For the carers who can’t work then the alternative provided by the government is £67.70 per week Carer’s Allowance. For that you have to be caring for over 35 hours per week. That’s £1.93 if it is only 35 hours a week. Most carers will be doing much more. If you work and earn more than £128 a week you can’t claim, even if the rest of your time is spent caring. Carers who want to work find it very difficult to find a job that will work for them.

I didn’t sign up to be a carer. I had no choice. I sometimes wish I could just be Thomas’s mum, but then I know that I’ve learnt so many skills and had so many good experiences as his carer too, that it’s shaped who I am today. It’s made me a better person. I just wish society valued us more.

This week is Carers Week. Organisations such as Carers UK, Carers Wales and the Carers Trust support unpaid carers. #CarersWeek

Living in limbo

This is my first post in some time, as there just hasn’t been time to write. However, a Facebook post turned out too long so I’ve adapted it to a blog. I had a very up and down day today, which I think reflects some of our experiences this last year but crammed into a day.

What I’ve been considering blogging about is how anxious I feel about things seemingly returning to normal when, for us, the danger is still lurking.

Last night it was announced a further easing of restrictions in Wales, that increases the mixing of people quite substantially, it feels. As it already seems like most people appear to consider the pandemic pretty much over, and are very lax over restrictions now, then it does feel like now anything goes. Whereas, we still severely limit our contact with people. We have not formed an extended household as rules allow, and we have still avoided meeting others for activities such as running. We wouldn’t dream of going into a cafe or restaurant. For us, the risk to Thomas is too great. That includes doing things without him, as, whilst we are vaccinated there is no certainty we can’t transmit Covid to him.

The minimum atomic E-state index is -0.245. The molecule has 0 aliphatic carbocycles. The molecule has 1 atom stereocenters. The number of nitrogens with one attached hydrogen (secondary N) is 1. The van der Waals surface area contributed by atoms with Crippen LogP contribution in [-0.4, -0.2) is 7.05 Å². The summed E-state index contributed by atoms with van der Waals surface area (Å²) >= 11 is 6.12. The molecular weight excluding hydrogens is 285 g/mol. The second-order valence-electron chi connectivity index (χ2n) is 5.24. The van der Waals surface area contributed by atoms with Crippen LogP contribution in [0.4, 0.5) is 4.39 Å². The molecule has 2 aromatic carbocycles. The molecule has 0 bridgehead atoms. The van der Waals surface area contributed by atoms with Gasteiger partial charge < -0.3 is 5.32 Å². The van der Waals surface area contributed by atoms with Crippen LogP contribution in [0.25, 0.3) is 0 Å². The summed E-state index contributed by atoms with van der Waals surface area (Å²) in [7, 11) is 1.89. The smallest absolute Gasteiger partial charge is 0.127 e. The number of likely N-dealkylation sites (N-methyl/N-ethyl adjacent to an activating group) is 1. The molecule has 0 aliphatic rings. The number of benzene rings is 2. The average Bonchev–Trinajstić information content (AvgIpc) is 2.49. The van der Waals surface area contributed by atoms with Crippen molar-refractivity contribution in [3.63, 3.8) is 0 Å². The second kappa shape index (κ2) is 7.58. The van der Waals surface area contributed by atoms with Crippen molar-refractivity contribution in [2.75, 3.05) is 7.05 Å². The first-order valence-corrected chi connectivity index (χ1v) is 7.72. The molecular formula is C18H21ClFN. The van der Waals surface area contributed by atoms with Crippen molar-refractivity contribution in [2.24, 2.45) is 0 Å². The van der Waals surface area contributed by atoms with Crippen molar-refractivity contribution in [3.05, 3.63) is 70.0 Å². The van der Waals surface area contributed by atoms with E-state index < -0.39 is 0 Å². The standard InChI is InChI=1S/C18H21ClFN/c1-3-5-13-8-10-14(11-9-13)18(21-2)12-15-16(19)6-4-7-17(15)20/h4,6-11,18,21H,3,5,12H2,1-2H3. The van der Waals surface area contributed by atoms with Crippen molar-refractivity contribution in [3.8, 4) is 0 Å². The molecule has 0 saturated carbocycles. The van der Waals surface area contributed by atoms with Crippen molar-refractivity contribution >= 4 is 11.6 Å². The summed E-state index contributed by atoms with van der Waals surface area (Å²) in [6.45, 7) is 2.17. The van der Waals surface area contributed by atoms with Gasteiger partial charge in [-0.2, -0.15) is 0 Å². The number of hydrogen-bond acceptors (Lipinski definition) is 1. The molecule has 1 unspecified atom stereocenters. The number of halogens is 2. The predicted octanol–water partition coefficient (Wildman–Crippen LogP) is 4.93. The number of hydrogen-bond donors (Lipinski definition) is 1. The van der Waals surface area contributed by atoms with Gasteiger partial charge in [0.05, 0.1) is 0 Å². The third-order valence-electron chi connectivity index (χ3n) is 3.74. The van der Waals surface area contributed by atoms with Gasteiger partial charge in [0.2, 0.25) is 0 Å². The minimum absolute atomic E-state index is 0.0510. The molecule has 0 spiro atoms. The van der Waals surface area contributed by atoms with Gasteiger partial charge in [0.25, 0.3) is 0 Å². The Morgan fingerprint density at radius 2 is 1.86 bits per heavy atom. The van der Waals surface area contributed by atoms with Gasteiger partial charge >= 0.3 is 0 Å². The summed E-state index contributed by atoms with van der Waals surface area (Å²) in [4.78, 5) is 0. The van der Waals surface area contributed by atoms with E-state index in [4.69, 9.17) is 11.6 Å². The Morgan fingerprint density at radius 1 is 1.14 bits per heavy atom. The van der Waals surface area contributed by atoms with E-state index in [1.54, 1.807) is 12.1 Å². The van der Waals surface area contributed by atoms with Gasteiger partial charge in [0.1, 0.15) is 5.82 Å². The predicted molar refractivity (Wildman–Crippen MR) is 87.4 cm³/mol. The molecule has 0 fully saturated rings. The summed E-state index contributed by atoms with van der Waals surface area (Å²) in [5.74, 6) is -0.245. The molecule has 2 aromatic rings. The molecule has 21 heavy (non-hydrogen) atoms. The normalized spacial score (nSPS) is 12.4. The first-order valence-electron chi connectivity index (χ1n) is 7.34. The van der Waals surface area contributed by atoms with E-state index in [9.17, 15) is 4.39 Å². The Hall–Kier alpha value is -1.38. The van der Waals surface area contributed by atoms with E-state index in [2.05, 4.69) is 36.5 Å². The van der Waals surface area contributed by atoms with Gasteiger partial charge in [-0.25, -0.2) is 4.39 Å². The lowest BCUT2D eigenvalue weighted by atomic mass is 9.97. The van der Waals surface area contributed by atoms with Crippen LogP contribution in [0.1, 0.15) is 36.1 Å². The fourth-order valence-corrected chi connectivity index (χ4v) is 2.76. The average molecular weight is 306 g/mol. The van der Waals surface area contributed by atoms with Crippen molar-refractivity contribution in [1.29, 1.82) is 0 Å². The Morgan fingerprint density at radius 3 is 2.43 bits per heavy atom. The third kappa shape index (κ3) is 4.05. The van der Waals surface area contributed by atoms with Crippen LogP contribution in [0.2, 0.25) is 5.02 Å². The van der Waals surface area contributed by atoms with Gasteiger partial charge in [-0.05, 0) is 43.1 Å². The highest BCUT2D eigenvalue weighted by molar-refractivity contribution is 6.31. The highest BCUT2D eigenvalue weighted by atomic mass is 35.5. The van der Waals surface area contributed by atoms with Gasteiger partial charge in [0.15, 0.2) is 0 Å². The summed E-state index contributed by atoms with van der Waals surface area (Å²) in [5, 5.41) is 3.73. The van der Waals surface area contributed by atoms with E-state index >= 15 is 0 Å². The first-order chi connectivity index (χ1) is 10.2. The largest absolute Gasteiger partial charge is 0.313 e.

The day began with a chat with a GP, following on from me enquiring about Thomas being vaccinated for Covid during a consultation last week. I raised the easing of restrictions, and that we feel families like ours are forgotten as the attitude of the public appears to be that anyone vulnerable must have been vaccinated now, so it’s all over and they can relax. We discussed the information we’d both found and the GP was really understanding and supportive of our position. I’d love for Thomas to be vaccinated, being confident it’s safe and the best thing for him, but at 10 years old nothing is approved for him. It was left that Thomas would be placed on a list at the surgery of those to monitor for receiving the vaccine and we’d keep in touch as more information comes to light.

Then, later in the day news that the Pfizer vaccine has been approved in the UK for those aged 12-16. This is a positive move for us, I felt, as we can be reassured it is more likely to be considered for Thomas, as he’d only be 18 months younger than the minimum age, and we can discuss the possibility of vaccinating him with medical professionals and push for it if we decide it’s in his best interests.